Following that last thought, it is possible that when we are young and strong that we particularly fall prey to climbing mountains for the challenge, then we fall back to religion as we fall off the heights.
i guess part of the answer is whether you prefer to go with the analogy that we leave the garden voluntarily (to climb the mountain) or whether we are deceived to leave it.
Here's the first panel with some minor edits.
1. I finally hit the 'to' preposition!
2. 'Abstractions' is better than 'Conceptions'
3. I added 'at birth' in the first description. (Note: all of the cartoons of animals are actually baby animals that seem much older now that they have the heads of male philosophers. We could consider removing the heads and using the cartoon baby animals).
4. On the second description, I changed 'Winds of Skepticism' to 'Desert of Superstition', with the intention of making the 'Winds', 'Storm', 'Illumination', and 'Valley' all part of the same wasteland.
Allegory Panel I.png
" I do think the baby animals without adult heads might reinforce the point" ... without heads being the logical precursor to eventually developing heads like Jefferson, Hitchens, Lucretius etc
Here, I wonder if it is not the ILLUSIONS that have made our journey unpleasant ---- ? In fact perhaps the transition from the prior slide is that once we reach the summit of the mountain we found nothing but another illusion ??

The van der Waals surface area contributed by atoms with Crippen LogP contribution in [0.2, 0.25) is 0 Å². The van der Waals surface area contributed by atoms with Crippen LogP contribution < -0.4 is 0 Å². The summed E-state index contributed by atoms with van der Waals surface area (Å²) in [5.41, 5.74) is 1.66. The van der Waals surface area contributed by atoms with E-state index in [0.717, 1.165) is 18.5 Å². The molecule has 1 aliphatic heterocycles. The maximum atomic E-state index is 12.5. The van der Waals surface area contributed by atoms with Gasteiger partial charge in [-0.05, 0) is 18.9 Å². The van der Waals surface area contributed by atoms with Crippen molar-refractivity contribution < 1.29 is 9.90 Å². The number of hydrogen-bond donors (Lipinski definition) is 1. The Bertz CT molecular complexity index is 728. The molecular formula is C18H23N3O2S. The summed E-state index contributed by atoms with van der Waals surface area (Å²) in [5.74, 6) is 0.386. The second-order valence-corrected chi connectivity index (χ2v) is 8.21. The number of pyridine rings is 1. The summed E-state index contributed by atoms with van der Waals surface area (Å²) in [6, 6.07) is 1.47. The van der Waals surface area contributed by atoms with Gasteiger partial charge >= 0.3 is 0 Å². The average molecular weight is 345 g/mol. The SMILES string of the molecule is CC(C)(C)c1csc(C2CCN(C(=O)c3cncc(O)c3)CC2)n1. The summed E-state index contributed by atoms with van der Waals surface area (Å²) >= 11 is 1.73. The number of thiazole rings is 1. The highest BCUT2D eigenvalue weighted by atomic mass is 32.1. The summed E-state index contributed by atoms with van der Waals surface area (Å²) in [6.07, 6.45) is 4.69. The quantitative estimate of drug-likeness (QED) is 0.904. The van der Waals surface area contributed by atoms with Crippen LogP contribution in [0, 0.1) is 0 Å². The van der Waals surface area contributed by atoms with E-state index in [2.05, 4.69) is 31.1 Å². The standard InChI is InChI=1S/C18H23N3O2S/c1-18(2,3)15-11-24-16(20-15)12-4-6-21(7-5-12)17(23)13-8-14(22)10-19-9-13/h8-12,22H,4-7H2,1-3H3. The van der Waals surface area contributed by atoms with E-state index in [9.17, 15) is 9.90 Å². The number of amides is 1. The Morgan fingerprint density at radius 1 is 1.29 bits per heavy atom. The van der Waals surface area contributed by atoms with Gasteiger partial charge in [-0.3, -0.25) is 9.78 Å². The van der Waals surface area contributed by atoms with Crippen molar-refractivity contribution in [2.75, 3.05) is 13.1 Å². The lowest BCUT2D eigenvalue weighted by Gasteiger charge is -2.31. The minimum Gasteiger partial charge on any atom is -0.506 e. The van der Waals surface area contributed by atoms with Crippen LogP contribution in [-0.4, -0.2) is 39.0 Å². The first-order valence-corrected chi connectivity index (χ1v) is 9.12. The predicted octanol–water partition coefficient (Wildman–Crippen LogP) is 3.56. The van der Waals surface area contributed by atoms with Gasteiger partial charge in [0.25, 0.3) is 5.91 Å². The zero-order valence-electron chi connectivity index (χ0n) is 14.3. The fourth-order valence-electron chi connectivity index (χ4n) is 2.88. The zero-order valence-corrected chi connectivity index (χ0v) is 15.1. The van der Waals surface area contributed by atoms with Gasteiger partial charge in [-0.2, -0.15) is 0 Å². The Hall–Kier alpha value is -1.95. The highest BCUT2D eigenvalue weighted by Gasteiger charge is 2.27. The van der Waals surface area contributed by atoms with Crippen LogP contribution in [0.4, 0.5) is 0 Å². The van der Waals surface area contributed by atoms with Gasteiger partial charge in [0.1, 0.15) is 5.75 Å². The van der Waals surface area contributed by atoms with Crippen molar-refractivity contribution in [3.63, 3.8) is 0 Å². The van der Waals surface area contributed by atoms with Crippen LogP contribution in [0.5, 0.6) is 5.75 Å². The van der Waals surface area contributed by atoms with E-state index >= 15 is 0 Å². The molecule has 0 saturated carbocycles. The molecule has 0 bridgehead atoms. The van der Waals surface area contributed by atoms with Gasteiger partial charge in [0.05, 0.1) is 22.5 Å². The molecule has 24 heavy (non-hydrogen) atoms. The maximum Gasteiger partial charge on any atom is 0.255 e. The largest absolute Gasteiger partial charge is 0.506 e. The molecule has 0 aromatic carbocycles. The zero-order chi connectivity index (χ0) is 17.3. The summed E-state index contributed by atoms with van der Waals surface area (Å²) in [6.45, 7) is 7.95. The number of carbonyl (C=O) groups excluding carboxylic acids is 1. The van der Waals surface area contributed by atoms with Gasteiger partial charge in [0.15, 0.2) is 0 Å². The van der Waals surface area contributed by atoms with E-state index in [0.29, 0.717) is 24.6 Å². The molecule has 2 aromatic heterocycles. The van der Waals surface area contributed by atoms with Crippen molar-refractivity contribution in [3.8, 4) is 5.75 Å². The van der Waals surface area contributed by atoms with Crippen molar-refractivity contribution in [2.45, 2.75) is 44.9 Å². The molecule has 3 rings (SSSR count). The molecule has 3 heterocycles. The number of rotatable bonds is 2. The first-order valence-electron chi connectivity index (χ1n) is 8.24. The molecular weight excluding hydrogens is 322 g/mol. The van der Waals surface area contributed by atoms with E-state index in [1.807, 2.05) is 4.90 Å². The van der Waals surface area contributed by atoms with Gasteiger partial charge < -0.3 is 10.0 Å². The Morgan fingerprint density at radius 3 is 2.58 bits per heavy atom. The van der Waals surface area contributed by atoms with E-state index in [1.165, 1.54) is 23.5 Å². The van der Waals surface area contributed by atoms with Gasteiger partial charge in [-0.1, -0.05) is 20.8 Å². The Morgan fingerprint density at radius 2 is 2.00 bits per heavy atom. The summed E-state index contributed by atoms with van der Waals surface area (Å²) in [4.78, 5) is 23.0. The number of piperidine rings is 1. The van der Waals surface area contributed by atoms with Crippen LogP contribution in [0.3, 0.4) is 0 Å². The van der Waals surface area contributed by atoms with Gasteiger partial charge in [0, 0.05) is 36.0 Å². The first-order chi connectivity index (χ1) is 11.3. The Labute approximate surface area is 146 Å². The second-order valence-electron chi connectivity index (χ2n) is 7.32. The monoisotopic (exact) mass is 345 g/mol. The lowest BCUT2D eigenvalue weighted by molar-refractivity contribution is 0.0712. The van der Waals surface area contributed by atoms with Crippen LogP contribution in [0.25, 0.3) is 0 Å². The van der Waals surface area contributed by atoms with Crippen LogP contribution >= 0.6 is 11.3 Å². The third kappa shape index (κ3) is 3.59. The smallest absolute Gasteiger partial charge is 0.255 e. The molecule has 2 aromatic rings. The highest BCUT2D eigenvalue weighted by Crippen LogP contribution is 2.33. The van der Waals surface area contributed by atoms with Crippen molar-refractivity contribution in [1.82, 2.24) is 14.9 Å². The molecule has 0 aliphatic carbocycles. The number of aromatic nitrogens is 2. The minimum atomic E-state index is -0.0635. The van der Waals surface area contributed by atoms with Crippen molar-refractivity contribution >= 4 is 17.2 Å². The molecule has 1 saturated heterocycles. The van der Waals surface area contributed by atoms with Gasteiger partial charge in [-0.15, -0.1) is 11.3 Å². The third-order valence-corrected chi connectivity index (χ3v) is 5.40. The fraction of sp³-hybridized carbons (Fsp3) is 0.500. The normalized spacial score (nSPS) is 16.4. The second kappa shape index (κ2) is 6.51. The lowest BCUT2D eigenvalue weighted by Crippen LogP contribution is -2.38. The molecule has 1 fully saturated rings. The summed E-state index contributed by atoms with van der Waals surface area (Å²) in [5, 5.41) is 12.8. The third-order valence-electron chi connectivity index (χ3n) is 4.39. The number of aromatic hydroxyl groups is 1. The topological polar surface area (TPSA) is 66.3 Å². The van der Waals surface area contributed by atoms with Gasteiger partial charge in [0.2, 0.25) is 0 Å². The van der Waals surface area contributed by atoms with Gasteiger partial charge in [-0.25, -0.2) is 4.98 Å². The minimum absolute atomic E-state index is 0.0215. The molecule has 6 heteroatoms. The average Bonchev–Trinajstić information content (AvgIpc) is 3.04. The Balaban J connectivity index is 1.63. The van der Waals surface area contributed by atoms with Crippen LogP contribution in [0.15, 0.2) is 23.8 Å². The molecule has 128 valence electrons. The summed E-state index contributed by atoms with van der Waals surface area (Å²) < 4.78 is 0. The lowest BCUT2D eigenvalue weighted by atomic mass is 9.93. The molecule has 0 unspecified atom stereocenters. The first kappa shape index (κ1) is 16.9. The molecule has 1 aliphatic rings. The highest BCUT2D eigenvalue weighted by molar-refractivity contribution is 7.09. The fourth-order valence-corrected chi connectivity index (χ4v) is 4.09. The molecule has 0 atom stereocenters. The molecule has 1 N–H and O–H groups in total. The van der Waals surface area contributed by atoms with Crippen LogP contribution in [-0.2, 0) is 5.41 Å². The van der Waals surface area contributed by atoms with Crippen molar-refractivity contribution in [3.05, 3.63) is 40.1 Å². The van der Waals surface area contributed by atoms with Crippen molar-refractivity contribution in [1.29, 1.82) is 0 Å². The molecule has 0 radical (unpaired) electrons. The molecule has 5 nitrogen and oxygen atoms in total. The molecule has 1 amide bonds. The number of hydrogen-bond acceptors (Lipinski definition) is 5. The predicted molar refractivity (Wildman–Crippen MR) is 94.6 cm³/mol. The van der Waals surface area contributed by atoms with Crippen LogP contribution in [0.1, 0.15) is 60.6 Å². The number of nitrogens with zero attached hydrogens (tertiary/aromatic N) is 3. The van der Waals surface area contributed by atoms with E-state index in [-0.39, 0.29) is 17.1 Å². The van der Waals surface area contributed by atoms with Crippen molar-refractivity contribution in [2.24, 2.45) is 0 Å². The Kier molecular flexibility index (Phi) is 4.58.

Nate I really think that the transition from the baby animals to animals with adult Epicurean heads adds a lot! In the analogy we gain all the benefits of our adult mental powers while never leaving behind the part of us that remains strictly physical / animal. It's really an illusion to think that birth to death is the same as growing from physical to pure mind.
It is as if the allegory of the oasis in animal terms has a reverse negative allegory - -- the allegory of the illusions that we can or should turn into pure mental beings devoid of physics / action.
To some extent that is what Plato's cave stands for -- Plato wants to persuade us that we can leave our senses behind and become purely mental beings in touch with some illusional mental world.
Also: I probably shouldn't say this because I don't want to be negative about him, but I like the placement of Hitchens as the first of the mature correct heads -- as Hitchens did make some Epicurean statements but probably wasn't nearly as far along as Jefferson or certainly Lucretius or Metrodorus or Hermarchus. In that way he serves as a sort of transitional figure.
Actually I realize that I don't recognize the faces on either side of Jefferson? If you need verified busts of Hermarchus or Metrodorus or a couple of other definite Epicureans those are readily available
Definitely the much more mature garden at the end adds to the allegory that this is a sort of "stages of life" illustration.
I am very pleased with the way it is going.
We probably need to prepare a list of the people who are portrayed, so at the moment it is (by panel)
2 - Zeno the Stoic
3 - Plato (?)
4 - Unclear to me - (the face in the mirage)
5 - Marcus Aurelius
6 - Christoper Hitchens
7 - Diogenes Laertius and Thomas Jefferson
8 - Lucretius
9 - Epicurus
Maybe time for a new FB thread to highlight the project as is now?
I just saw the link to the picture on the main page!
I hope that spurs some conversation.